Mindfulness: What’s the POINT?

Want to build some mindfulness practices into your day? Elisha Goldstein suggests key practices you can try right now. 

The brain loves to chunk information in order to remember things and there are so many great acronyms that help us remember to bring mindfulness into our lives. I’m going to list a few key ones and then link you to respective guided practices or posts as a reference to play with them and bring them into your life. Finally, I’m going to introduce you to a new powerful acronym that gets to the point of mindfulness.

STOP (Stop, Take a breath, Observe your experience and Proceed)

Click here to enlarge the chart.

STOP practice

RAIN (Recognize, Allow, Inquire, Non-identify/Natural Awareness)

RAIN

This acronym created by Michelle McDonald and popularized and adapted by Tara Brach, is incredible for helping us gain perspective, self-compassion and confidence with our difficult feelings. We also experience stepping into our natural awareness.

POINT (Pause, Open, Inquire, Non-identify, Truth)

Here is the latest acronym that I think gets to the essence of mindfulness and because there is no prior reference to this, I’ll spell it out here. There is certainly overlap with this and other practices (RAIN in particular), but I think this acronym is really fitting.

Pause: This is what we first are doing in a mindfulness practice, we’re simply pausing to step into that space between stimulus and response. This doesn’t mean we need to stop moving (although that can be helpful at times), but we’re pausing the auto-pilot.

Open: After pausing, we’re opening to what’s here in the moment. Maybe it’s a person in front of us that we’ve been neglecting to listen to, or maybe we’ve been on a hike busy in thought and we’re opening to the nature around us, or maybe we’re feeling stress, anxiety, sadness, or some other uncomfortable feeling. We’re opening to the reality that, that is what’s there.

Inquire/Investigate: Here is where we go beyond just opening to what’s here, but now begin getting curious about it. We put on our beginner’s mind cap and inquire into the experience. We can get curious about the emotion and the physical expression of it. How big is it? What is the shape? Does it have a color? As we do this and just allow it to be, we might also notice if it stays the same or shifts around. We can investigate deeper by asking it what it’s believing. If it’s a negative emotion, does it believe that “I’m not good enough,” or “Something is fundamentally wrong with me,” or maybe “I’ll never be able to get better at XYZ.” This could be any number of negative beliefs. We can even inquire into the thoughts themselves now with these four questions in Uncovering Happiness that I adapted from Byron Katie’s four questions.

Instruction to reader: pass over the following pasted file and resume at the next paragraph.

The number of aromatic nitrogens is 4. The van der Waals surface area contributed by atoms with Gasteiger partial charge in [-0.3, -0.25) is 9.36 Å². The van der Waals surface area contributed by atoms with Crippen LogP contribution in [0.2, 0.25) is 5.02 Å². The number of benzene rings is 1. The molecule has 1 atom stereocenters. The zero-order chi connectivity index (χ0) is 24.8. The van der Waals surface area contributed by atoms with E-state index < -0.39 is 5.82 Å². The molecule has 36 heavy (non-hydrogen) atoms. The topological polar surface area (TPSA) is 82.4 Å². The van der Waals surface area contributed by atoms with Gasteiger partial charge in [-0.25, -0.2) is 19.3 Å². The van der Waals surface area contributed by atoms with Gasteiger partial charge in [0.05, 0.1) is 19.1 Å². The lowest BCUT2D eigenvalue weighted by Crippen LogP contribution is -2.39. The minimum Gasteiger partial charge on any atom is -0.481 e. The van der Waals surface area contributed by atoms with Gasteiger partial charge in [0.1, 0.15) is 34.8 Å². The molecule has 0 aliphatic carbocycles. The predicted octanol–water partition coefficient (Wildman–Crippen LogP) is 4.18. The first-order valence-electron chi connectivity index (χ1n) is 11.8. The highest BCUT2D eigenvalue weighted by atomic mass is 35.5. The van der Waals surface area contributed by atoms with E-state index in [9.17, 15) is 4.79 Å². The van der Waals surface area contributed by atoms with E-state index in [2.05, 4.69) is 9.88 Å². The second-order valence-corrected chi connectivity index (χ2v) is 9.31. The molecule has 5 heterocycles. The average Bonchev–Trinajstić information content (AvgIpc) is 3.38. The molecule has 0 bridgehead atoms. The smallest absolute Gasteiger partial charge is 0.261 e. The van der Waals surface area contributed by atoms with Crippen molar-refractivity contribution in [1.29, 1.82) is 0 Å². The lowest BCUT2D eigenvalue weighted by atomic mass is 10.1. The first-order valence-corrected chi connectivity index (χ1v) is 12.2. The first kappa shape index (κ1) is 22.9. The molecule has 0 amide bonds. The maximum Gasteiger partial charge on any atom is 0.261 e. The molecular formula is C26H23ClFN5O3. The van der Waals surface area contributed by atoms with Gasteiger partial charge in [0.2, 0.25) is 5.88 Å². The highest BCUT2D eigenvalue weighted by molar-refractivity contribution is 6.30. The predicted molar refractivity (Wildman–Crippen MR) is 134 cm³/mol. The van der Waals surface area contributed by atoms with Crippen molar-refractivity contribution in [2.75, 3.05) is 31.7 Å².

Thoughts-Are-Not-Facts-InfoG-REV3

Non-identify/Natural Awareness: As we begin to Pause, Open, and Investigate we get space from the experience itself. We’re practicing settling deeper into a sense of awareness viewing the experience. The awareness is not wrapped up in the experience—the sensations, emotions, and thoughts are arising within a wider awareness. There’s a sense of freedom in this: we’re not so identified with it anymore, it’s our natural awareness.

Truth: As we settle into this natural awareness we come to recognize the truth that fundamentally this is our refuge and is who we are beneath the ever-changing flux of daily experiences. We start to see that everyone has this same natural awareness beneath the masks they wear. Most importantly, we start to sense to truth that we are all connected in this way. Or as Thich Nhat Hanh says, “we inter-are.” This is a truth of humanity.

Adapted from Mindfulness & Psychotherapy

x